Digital Ground: Architecture, Pervasive Computing, and Environmental Knowing
Digital Ground was among the first books to offer a theory of place for interaction design. For what are now widely recognize practices of locative media, situated technology, and the augmented city, this book became an early standard, and remains widely read. By challenging then-prevalent notions of virtual world-building, dematerialization, and cyberspace, Digital Ground contributed to a paradigm shift toward tangible, embedded, and urban computing. Its argument began from fundamentals of embodiment, activity theory and habitual action; surveyed then-nascent developments in situated technology; outlined a typology of situated technologies; and developed a philosophical stance on space, place, and placelessness for the age of pervasive computing. Digital Ground became a core text for the discipline of interaction design in its relation to the discipline of architecture.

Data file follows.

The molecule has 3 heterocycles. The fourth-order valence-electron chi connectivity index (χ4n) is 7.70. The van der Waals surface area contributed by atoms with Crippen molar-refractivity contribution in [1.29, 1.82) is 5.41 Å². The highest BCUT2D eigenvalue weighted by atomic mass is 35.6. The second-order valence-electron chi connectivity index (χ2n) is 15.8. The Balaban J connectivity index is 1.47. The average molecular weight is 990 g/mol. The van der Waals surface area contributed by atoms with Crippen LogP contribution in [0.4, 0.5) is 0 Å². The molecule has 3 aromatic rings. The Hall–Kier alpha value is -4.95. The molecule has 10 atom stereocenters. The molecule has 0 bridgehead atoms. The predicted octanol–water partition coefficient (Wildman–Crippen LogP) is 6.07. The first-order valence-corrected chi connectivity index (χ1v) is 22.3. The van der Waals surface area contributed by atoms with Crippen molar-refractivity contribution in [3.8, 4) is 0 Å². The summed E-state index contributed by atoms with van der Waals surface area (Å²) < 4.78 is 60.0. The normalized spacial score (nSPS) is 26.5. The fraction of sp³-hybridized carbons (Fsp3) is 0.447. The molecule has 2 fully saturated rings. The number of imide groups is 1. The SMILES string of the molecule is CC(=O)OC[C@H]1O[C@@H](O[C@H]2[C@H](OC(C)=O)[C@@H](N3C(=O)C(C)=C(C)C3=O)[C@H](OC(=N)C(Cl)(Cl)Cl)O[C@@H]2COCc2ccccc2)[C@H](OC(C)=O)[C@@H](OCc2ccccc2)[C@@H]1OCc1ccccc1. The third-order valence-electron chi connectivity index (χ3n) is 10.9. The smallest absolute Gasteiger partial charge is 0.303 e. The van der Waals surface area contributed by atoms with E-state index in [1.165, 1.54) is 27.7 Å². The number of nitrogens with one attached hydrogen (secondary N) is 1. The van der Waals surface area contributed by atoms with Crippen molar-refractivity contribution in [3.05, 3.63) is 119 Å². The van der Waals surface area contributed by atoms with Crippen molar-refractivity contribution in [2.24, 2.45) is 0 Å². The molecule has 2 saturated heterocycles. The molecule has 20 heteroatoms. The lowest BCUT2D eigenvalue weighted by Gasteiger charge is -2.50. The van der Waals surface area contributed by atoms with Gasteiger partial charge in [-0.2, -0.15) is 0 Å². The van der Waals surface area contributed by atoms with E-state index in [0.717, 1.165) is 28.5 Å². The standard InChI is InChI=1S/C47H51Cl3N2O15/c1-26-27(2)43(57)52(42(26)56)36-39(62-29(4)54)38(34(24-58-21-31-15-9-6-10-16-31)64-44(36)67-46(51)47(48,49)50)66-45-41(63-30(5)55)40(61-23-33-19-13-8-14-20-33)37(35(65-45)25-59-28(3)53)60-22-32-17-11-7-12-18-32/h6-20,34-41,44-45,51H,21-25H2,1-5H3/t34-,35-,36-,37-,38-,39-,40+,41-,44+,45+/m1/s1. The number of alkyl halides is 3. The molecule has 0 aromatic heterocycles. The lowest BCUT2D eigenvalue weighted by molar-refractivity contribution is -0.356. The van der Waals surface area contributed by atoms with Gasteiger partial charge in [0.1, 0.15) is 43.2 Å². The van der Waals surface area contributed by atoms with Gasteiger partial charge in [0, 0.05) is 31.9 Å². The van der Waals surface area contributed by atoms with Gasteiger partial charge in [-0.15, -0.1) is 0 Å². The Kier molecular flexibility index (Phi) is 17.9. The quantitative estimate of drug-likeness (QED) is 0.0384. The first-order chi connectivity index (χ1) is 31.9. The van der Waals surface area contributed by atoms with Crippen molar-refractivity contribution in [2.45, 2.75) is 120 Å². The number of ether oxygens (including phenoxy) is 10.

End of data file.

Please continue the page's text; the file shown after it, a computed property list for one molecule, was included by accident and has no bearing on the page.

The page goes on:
Author: Malcolm McCullough
Published: MIT Press (2004)